Over the last 14 months I’ve been working on my professional project, the capstone of my Master’s degree at the Missouri School of Journalism. The time has been a rollercoaster of constant ups and downs, successes and backlashes. But it has paid off as I have learned important lessons about photography, multimedia, journalism and about myself. I’m excited to present to you the outcome of all of this: forgiven, but not forgotten. Please visit the project website, and if you feel compelled to voice your thoughts about it, leave your comments in the forum section.
November 24, 2010
This afternoon, Valeria took me to the place on 512 Mary St. where Deandra Buchanan shot and killed her daughter Angela almost to the day ten years ago. She had a little bouquet of flowers with her that she laid down on the sidewalk where Angela was found. The house where the shooting took place still stands, but has now a wooden exterior rather than a brick one. It doesn’t look like someone’s living there now, and trees and bushes grow all around it. It looks kind of creepy, and I’m wondering if I should go back when it’s dark to work out that aspect. I’m kind of torn apart about it, though, because I’m not sure if it might come across as sensationalistic or editorializing. I’d be glad to hear some other thoughts on this.
October 26, 2010
Since last Monday, we’ve been in Macon, Mo., for the 62nd annual Missouri Photo Workshop. Calin and I are this year’s co-coordinators, and after we moved in to our headquarters late Saturday night because of yet another wedding that conflicted with our plans, everything is now up and running and we are having a great time with the locals, the workshop photographers who came in from all over the world and the faculty and crew that we are working with.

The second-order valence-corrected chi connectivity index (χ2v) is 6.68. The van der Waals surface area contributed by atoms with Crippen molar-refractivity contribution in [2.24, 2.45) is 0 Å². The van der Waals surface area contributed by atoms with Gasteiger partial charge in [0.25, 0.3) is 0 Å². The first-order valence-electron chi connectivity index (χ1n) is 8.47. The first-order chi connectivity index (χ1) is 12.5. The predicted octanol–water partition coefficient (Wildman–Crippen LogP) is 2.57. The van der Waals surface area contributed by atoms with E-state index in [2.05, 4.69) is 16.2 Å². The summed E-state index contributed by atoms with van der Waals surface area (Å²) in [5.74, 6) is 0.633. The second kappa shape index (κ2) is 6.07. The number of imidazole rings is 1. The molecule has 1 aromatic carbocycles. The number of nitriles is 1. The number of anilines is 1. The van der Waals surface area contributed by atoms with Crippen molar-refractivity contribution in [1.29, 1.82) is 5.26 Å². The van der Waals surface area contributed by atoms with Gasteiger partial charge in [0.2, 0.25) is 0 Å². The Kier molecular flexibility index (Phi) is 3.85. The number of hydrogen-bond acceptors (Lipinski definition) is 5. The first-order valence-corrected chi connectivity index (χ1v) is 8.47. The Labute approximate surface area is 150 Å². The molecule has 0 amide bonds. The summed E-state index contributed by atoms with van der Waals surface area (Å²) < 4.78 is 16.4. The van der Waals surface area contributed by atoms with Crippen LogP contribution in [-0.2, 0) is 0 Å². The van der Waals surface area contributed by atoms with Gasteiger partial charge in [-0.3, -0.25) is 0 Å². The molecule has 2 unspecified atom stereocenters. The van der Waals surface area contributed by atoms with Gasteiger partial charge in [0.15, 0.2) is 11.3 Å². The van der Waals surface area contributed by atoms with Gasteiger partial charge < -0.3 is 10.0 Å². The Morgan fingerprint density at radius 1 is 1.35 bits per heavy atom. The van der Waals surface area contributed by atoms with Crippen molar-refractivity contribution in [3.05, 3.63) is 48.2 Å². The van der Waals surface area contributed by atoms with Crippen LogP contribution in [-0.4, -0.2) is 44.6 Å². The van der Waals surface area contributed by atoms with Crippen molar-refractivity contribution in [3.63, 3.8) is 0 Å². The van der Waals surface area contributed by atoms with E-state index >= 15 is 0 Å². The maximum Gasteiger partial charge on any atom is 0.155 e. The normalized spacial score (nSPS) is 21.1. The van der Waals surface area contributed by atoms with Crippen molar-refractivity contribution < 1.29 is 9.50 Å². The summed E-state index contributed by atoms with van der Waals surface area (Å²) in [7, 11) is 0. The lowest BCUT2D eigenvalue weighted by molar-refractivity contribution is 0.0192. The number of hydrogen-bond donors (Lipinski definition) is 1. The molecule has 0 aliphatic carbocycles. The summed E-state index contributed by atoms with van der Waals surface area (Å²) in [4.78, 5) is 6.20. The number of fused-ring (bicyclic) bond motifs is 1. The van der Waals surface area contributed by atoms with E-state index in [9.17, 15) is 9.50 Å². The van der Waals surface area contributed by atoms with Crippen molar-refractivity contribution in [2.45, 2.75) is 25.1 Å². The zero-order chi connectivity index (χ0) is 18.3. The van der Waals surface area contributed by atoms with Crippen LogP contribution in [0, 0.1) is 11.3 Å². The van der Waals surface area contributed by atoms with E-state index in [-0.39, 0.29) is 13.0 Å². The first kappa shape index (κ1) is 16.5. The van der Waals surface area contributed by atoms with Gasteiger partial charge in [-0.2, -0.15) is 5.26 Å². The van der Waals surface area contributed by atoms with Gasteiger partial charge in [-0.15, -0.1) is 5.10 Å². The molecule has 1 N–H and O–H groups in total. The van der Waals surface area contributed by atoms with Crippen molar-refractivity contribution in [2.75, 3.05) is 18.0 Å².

There’s little time left besides the workshop duties, and most of the participants, crew members and faculty members will probably rack up a total of no more than 20 hours of sleep during the entire week. But being the nerds that we are, we spend even the little spare time we have with our cameras in our hands. And so it doesn’t come as a surprise when you step outside the workshop headquarters to smoke a cigarette and find faculty member Peggy Peattie flat on her back in the grass waiting for the right allignment of clouds, flags and the antler-less elk to immortalize the scene on her memory card. Of course, as a responsible MPW family member, it is a must to make a picture of Peggie making her picture…
September 28, 2010
Yesterday I went to church with Valeria and her granddaughters. I had joined them before, but didn’t really like the pictures I came back with. With the way the church is set up, it’s hard to get a telling image. A low ceiling, a row of columns along the middle of the room, fluorescent light in the main room and tungsten in the altair room all make photographing in the building a virtual nightmare. This shoot went better than the first one, however, and I guess I’ll just have to come to terms with the fact that this is the most I can get out of this situation.
The congregation is quite small, with maybe 40 to 50 regular attendants.
Valeria makes it a point to highlight sections in her bible that the pastor talks about in his sermons.
Valeria talks to her pastor after service.
August 30, 2010